ketones, ethers, esters, etc.) are more polar and will likely be water soluble or water dispersible.
Molecules whose atoms have equal or nearly equal electro negativities have zero or very small dipole
moments. Atoms, such as carbon and hydrogen, have a tendency to be more neutral or have partial
positive charges. Examples of this class of compounds are mineral oil and silicone oil which are nonpolar (water insoluble).
Solubility Parameter (SP): SP is a measure of the cohesive forces of a molecule. SP is often used
as a tool to solve problems caused by fragrance ingredients in emulsion products and surfactant based
cleansing products(1, 3-8). Solubility parameter ranges from 5 for silicone oils (non-polar), to 23.4 for
water (polar). The higher the SP number, the better the water dispersibility or water solubility of the
material. Figure 3 provides a list of fine chemicals with their respective solubility parameter.
Figure 3 Solubility parameters of select fine chemicals indicating their relative polarity
23.4

Water
14

Propylene Glycol
12.6

Ethanol

12.3

Vanillin

11.8

Phenyl ethyl alcohol


11

Benzaldehyde
9.62

Linalool
Citronellal

8.83
8.03

Pinene

7.09

Mineral Oil
5

Silicone Oil
0

10

15

20

25

Polarity (SP)

Fragrance Solubilizers: Solubilizers used for fragrances in water-based systems are typically
nonionic surfactants. The key criterion in selecting a suitable solubilizer or solubilizer package is the
HLB (hydrophilic/ lipophilic balance) value. Another equally important property will be the solubility
parameter of the fragrance contained in the formulation.
Fine ingredients with a solubility parameter > 9 are readily soluble or dispersible when using a
fragrance solubilizer that has an HLB >14. If a high HLB solubilizer doesnt work with a particular
fragrance, one can assume that the fragrance may contain a large quantity of oil soluble components.
Thus, it is best to choose a blend of high and low HLB solubilizers for the solubilizer package. The use
of a blended system will help to solubilize both the low and high solubility parameter fragrance
components.

TDS-447
Use of Fragrance with Fixate Polymers
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Experiments
I. Baseline study - experiments using a single solubilizer: A simple styling gel formulation was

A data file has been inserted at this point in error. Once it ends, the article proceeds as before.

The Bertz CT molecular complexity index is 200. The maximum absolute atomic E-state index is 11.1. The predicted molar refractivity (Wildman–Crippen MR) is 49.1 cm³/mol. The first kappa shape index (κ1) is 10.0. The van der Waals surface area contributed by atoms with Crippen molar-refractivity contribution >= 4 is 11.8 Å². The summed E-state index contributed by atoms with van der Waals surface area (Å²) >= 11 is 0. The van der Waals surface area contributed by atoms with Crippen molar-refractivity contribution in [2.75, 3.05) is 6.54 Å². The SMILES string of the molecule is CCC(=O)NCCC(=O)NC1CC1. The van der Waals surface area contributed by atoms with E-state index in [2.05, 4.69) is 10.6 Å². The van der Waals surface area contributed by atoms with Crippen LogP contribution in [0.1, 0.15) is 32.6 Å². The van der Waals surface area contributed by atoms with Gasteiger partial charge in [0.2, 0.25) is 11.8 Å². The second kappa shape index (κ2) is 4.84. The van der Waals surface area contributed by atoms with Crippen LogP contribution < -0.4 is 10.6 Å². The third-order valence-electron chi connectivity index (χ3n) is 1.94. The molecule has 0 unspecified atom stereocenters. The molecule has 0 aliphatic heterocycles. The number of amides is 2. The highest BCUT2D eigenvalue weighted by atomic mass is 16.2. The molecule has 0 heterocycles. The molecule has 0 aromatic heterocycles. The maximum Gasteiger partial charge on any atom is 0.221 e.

chosen for the baseline study to understand fragrance interactions using five individual fragrances of
known solubility parameter, six widely used fragrance solublizers, and Fixate PLUS polymer. Table 2
lists the five fine aroma ingredients with their solubility parameters (SP).
Table 2 Fine aroma ingredients with known solubility parameters
Fragrance
Phenyl ethyl alcohol
Benzaldehyde
Linalool
Citronellal
Pinene

Odor Class
Floral (Rose)
Fruity
Floral (w/spicy)
Floral (Rose)
Wood

Solubility Parameter (SP)


11.79
11.07
9.62
8.83
8.03

Table 3 shows six types of commonly used solubilizers of known HLB ranging from 14 to 19. They were
screened at 2:1 ratio of solubilizer to fragrance.
Table 3 Solubilizer List
Solubilizer

INCI

HLB

Supplier

Trade Name

Polysorbate 20

16.7

Uniqema

Tween 20

Polysorbate 80
PEG - 60 Hydrogenated
Castor Oil
PEG - 40 Hydrogenated
Castor Oil

15.0

Uniqema

Tween 80

17.0

BASF

Cremophor RH 60

14.6

BASF

Cremophor RH 40

Steareth-100

18.8

Jeen
International

Jeecol SA-100

Oleth-20

14.6

Lubrizol

Chemonic OE-20
Surfactant

3
4

The details of the simple styling gel screening formulation are found in Table 4.
Table 4 Simple Styling Gel Formulation
Part A
Deionized Water
Carbopol 940 Polymer
Fixate PLUS Polymer
Glydant Plus
AMP Ultra PC 2000

wt%
Q.S
0.50
1.67
0.35
pH 7

Part B
Solubilizer
Fragrance
Propylene Glycol
Deionized Water

0.20
0.10
1.00
1.00

(0.50 wt% TS)

TDS-447
Use of Fragrance with Fixate Polymers
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Preparation Procedure:
1. Disperse Carbopol polymer in water with mixing.
2. Add the remaining ingredients of Part A in the order listed. Neutralize to pH 7.0 with AMP Ultra PC